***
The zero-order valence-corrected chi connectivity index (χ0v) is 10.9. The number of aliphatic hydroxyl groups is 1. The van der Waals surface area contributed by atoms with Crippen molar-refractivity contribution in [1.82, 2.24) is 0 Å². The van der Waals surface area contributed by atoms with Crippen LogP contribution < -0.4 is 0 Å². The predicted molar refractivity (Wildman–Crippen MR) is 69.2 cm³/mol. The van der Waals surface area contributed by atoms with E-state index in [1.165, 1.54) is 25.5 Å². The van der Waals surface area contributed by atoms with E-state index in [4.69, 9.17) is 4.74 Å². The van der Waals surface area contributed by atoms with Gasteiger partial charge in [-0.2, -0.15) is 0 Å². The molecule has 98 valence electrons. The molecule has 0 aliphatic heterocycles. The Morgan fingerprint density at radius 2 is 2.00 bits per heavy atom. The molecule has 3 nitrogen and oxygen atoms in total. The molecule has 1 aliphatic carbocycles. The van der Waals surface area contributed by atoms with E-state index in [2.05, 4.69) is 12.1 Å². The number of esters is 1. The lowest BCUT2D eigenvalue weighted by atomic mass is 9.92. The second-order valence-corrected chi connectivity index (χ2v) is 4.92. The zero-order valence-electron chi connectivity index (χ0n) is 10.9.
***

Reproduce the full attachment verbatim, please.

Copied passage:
The zero-order valence-corrected chi connectivity index (χ0v) is 10.9. The number of aliphatic hydroxyl groups is 1. The van der Waals surface area contributed by atoms with Crippen molar-refractivity contribution in [1.82, 2.24) is 0 Å². The van der Waals surface area contributed by atoms with Crippen LogP contribution < -0.4 is 0 Å². The predicted molar refractivity (Wildman–Crippen MR) is 69.2 cm³/mol. The van der Waals surface area contributed by atoms with E-state index in [1.165, 1.54) is 25.5 Å². The van der Waals surface area contributed by atoms with E-state index in [4.69, 9.17) is 4.74 Å². The van der Waals surface area contributed by atoms with Gasteiger partial charge in [-0.2, -0.15) is 0 Å². The molecule has 98 valence electrons. The molecule has 0 aliphatic heterocycles. The Morgan fingerprint density at radius 2 is 2.00 bits per heavy atom. The molecule has 3 nitrogen and oxygen atoms in total. The molecule has 1 aliphatic carbocycles. The van der Waals surface area contributed by atoms with E-state index in [2.05, 4.69) is 12.1 Å². The number of esters is 1. The lowest BCUT2D eigenvalue weighted by atomic mass is 9.92. The second-order valence-corrected chi connectivity index (χ2v) is 4.92. The zero-order valence-electron chi connectivity index (χ0n) is 10.9.